As Americans were anxiously waiting to see the season finale of “The Fiscal Cliff” and who would survive the tax-attack, nobody noticed Bernanke’s speech on December 12 in which he announced the launch of Quantitative Easing, Round IV.
Fed. Chairman Bernanke justified the need for the continuation of his unlimited bond-buy back program based on the imminent danger of a fiscal cliff in addition to slow economic growth and high unemployment.
According to Mr. Bernanke, the negative effects of the looming fiscal cliff are already visible and can be measured in the downturn of consumer confidence and consumer spending even though the tax rates or budget cuts would not take effect until January 1, 2013.
In preparation of a fiscal cliff or budget slope, as some reporters and economists call it, the Federal Reserve has decided to launch an open-ended bond buy-back program at $85 billion per month. This is twice the size of the previous Federal Open Market Committee announcement but did not seem to come as a surprise to economists nor did the financial markets react negatively on the news.
It is also clear that should the fiscal cliff hit the US consumers and the average American that the Federal Reserve has no tools available to counteract the negative effect on US economic growth, US inflation or unemployment.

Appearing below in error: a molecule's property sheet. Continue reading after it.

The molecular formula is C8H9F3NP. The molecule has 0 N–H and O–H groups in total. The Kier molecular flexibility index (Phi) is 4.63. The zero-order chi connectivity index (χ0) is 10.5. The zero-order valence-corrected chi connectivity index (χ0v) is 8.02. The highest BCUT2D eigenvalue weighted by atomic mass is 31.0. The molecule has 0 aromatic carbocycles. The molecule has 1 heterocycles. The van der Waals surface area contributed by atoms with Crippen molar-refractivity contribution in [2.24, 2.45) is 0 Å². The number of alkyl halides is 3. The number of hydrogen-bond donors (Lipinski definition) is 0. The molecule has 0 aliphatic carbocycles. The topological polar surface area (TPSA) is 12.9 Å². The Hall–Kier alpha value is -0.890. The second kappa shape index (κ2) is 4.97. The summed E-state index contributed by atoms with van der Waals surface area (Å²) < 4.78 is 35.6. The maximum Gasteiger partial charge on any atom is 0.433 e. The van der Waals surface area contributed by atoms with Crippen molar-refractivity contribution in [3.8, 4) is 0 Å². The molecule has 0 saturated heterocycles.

The notion and resulting uncertainty surrounding the fiscal cliff and Congress’ “lame duck” approach was reason enough for the Federal Reserve to justify turning three rounds of quantitative easing into a perpetual intervention without the usual shocking reaction of Congress or the markets.
In essence what 2013 and the years beyond will bring is a possible reduction of annual budget deficits and outstanding debt while at the same time growing the Federal Reserve’s balance sheet at the same or higher rate thereby negating the financial health of the US monetary system as a whole.
Congress tries to generate more revenue through higher taxes while curbing spending.
The Federal Reserve increases its buy-back program of US Treasuries and collateralized mortgage obligations that generates interest payable by the US Treasury who in turn raises the debt ceiling to pay the bills and to now close the vicious financial circle; the Federal Reserve pays the excess earnings back to Congress so they can spend more.
Granted that this elaborate scheme has been in existence for 100 years but all it took to expand and grow the circle was the creation of a fiscal cliff panic attack to open the door for unlimited quantitative easing.
Reporters were eager to contribute to the mass panic attack as if rationing food would keep us all afloat but only a few noticed the adder in the grass.
Congress fell of the fiscal slope but the Federal Reserve used its parachute for a soft and prosperous landing.
Written by Nick Doms © 2012, all rights reserved.